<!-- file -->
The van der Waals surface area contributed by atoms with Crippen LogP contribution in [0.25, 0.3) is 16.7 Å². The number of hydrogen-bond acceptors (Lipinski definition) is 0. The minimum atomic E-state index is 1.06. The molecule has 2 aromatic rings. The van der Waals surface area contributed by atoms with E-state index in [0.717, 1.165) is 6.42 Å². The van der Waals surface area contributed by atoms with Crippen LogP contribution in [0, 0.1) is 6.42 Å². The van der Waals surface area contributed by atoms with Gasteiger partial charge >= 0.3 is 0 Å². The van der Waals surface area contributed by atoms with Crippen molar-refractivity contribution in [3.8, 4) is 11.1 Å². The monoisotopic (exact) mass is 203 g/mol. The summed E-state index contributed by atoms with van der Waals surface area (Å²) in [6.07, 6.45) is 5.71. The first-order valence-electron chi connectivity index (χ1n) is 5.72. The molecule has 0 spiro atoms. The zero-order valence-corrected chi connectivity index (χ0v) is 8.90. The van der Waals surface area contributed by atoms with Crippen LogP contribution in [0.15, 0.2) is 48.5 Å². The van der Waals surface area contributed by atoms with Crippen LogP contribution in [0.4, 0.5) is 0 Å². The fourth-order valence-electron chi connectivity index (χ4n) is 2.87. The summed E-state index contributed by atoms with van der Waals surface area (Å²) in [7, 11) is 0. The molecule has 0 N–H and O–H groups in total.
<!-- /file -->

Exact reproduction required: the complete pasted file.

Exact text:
The van der Waals surface area contributed by atoms with Crippen LogP contribution in [0.25, 0.3) is 16.7 Å². The number of hydrogen-bond acceptors (Lipinski definition) is 0. The minimum atomic E-state index is 1.06. The molecule has 2 aromatic rings. The van der Waals surface area contributed by atoms with E-state index in [0.717, 1.165) is 6.42 Å². The van der Waals surface area contributed by atoms with Crippen LogP contribution in [0, 0.1) is 6.42 Å². The van der Waals surface area contributed by atoms with Gasteiger partial charge >= 0.3 is 0 Å². The van der Waals surface area contributed by atoms with Crippen molar-refractivity contribution in [3.8, 4) is 11.1 Å². The monoisotopic (exact) mass is 203 g/mol. The summed E-state index contributed by atoms with van der Waals surface area (Å²) in [6.07, 6.45) is 5.71. The first-order valence-electron chi connectivity index (χ1n) is 5.72. The molecule has 0 spiro atoms. The zero-order valence-corrected chi connectivity index (χ0v) is 8.90. The van der Waals surface area contributed by atoms with Crippen LogP contribution in [0.15, 0.2) is 48.5 Å². The van der Waals surface area contributed by atoms with Crippen LogP contribution in [0.4, 0.5) is 0 Å². The fourth-order valence-electron chi connectivity index (χ4n) is 2.87. The summed E-state index contributed by atoms with van der Waals surface area (Å²) in [7, 11) is 0. The molecule has 0 N–H and O–H groups in total.